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1

Bar Akiva, you are very lucky as this is a really easy problem to solve: just don't use sausage in your ragu! Traditional ragus don't have sausage at all. The usual recipes call for minced beef or minced calf meat as a primary ingredient; to it you can add a quantity of minced pork to add more flavour (by adding fat), balancing on your taste between 50% ...


3

If you have not already looked, check the vegetarian section of where-ever you get groceries. At least here in the USA there are several varieties of Italian "sausage" that are entirely meat free and kosher. YMMV, but I find them to be an entirely satisfactory substitute.


11

By "Italian Sausage" I think you mean the seasoned pork sausage available in many supermarkets throughout the US. I've found that a 30-70 mix of beef and turkey/chicken works reasonably well as a substitute when pork is not available. Beef is too strong a flavor and turkey too weak in its own. Flavor-wise most italian sausage has red wine, fennel, and ...


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You can soak them in water for awhile then rinse out some of it out. Can do two three times. Or boil it out however this might make them tougher.


1

Besides the issues with contamination, a good tight seal helps to contain any sloshing when you're moving the container around. This reduces the chance of spashing brine when intentionally moving the container, or when pushing it out of the way to get to something behind it. A minute or so of prevention can save you a significant amount of time in cleaning ...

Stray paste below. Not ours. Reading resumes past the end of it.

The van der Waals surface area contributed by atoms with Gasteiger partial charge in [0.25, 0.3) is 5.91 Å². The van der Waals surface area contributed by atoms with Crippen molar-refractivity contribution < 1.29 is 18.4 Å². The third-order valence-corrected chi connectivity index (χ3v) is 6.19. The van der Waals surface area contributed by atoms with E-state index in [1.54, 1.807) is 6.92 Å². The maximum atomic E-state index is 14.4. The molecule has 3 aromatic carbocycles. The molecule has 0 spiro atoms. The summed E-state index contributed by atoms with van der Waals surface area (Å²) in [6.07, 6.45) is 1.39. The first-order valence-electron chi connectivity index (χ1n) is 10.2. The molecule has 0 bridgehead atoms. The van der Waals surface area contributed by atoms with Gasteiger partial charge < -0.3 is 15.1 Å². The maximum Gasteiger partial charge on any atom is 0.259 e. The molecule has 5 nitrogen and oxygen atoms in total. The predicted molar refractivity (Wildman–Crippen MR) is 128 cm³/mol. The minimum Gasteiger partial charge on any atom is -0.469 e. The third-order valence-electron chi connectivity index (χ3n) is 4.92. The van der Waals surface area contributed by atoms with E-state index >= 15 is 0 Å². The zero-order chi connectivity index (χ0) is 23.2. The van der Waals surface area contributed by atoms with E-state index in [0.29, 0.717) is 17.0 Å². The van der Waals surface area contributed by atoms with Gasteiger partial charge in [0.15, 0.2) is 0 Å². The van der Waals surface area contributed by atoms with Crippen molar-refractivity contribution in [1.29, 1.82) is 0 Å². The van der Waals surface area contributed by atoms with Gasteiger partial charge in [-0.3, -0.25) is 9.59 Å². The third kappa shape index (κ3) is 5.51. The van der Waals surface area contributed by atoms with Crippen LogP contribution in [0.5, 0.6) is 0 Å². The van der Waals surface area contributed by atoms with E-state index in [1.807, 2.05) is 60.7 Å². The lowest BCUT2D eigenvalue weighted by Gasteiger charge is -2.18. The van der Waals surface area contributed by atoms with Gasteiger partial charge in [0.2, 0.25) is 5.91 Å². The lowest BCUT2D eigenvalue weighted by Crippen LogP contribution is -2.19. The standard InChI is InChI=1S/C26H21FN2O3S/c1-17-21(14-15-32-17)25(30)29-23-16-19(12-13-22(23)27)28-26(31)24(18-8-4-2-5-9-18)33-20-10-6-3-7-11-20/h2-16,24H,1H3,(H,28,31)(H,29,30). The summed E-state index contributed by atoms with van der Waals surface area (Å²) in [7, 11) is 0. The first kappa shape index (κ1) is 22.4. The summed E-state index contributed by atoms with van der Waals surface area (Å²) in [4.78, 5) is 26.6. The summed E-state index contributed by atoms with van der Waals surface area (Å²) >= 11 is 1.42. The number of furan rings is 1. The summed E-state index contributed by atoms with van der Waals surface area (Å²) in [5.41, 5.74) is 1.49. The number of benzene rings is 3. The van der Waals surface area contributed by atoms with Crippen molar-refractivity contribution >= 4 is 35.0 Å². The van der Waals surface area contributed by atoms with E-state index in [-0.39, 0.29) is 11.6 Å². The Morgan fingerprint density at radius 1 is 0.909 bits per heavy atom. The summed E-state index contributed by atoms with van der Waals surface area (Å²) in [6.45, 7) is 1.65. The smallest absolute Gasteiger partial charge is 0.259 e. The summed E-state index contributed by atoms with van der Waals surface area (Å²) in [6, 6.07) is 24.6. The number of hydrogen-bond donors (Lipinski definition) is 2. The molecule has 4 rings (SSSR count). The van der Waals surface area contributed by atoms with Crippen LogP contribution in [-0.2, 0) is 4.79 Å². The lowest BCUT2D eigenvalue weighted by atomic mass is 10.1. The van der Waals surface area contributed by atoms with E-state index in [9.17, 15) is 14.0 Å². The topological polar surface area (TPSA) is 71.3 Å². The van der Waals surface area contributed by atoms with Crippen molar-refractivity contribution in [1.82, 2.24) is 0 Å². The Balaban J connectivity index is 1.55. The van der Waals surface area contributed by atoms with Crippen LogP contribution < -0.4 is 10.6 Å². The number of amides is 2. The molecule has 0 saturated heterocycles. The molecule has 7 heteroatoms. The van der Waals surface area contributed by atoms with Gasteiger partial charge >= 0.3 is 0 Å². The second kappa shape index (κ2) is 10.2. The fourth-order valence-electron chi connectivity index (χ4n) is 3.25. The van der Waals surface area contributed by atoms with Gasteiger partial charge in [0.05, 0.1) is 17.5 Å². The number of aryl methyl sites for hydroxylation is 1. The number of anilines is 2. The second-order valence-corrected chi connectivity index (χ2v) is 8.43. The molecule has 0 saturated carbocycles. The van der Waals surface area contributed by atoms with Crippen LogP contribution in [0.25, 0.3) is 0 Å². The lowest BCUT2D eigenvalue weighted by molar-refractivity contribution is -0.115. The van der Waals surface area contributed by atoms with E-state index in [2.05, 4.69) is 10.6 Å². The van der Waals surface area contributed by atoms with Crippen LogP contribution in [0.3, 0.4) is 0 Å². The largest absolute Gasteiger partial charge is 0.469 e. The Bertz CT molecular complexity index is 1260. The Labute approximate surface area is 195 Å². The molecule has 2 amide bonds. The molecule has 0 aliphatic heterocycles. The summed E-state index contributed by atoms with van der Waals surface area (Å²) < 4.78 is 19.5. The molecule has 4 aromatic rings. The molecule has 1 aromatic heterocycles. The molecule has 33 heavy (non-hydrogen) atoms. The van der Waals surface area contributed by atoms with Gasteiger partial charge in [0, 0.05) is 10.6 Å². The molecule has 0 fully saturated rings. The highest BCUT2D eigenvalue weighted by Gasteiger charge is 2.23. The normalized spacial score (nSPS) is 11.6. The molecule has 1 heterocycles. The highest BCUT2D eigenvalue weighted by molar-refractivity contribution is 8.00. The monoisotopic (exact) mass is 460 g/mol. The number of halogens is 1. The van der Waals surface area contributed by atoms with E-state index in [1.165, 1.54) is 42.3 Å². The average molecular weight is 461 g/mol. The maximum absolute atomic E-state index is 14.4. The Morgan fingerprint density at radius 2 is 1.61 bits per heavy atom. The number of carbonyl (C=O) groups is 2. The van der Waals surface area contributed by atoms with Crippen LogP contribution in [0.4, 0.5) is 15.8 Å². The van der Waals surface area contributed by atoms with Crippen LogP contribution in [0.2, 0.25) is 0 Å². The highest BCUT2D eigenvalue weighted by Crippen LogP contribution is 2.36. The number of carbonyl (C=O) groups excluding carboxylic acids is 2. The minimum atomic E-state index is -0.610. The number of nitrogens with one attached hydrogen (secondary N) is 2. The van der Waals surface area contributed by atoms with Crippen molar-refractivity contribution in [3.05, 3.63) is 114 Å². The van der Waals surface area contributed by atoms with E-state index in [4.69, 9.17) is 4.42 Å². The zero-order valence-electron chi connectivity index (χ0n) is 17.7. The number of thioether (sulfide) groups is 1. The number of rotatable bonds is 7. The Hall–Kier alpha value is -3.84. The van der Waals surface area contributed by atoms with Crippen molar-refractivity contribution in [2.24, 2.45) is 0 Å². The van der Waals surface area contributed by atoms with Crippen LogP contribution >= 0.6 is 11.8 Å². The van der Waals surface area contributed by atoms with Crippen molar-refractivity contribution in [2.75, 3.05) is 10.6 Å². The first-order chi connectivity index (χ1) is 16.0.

1

It helps prevent contamination from outside sources. You don't want nasties in your brine anymore than you do in your fresh salad.


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Salt adds flavor and causes chemical changes in food. The sooner you add salt more time salt has to penetrate the food and the longer the chemical changes have to work. Whether that's desirable or not depends on the effect you want. Here are a few examples: When boiling potatoes if you add salt at the beginning of cooking the salt flavor will get through ...


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Salt is sometimes used to modify how moisture is drawn from aromatics while they are being sauteed, taking advantage of the fact that salt "wants" to be dissolved in water but is insoluble in oil, eg adding salt upfront to get onions to brown more quickly.


1

Salt is very soluble in water, and during the cooking process will tend to diffuse within the liquids of the food and permeate inside. Having a salty flavor throughout the food I find tends to help curb salt usage. A good example is pasta, where if you add salt you can achieve a salty taste for the pasta and largely decrease salt you add at the table. My ...



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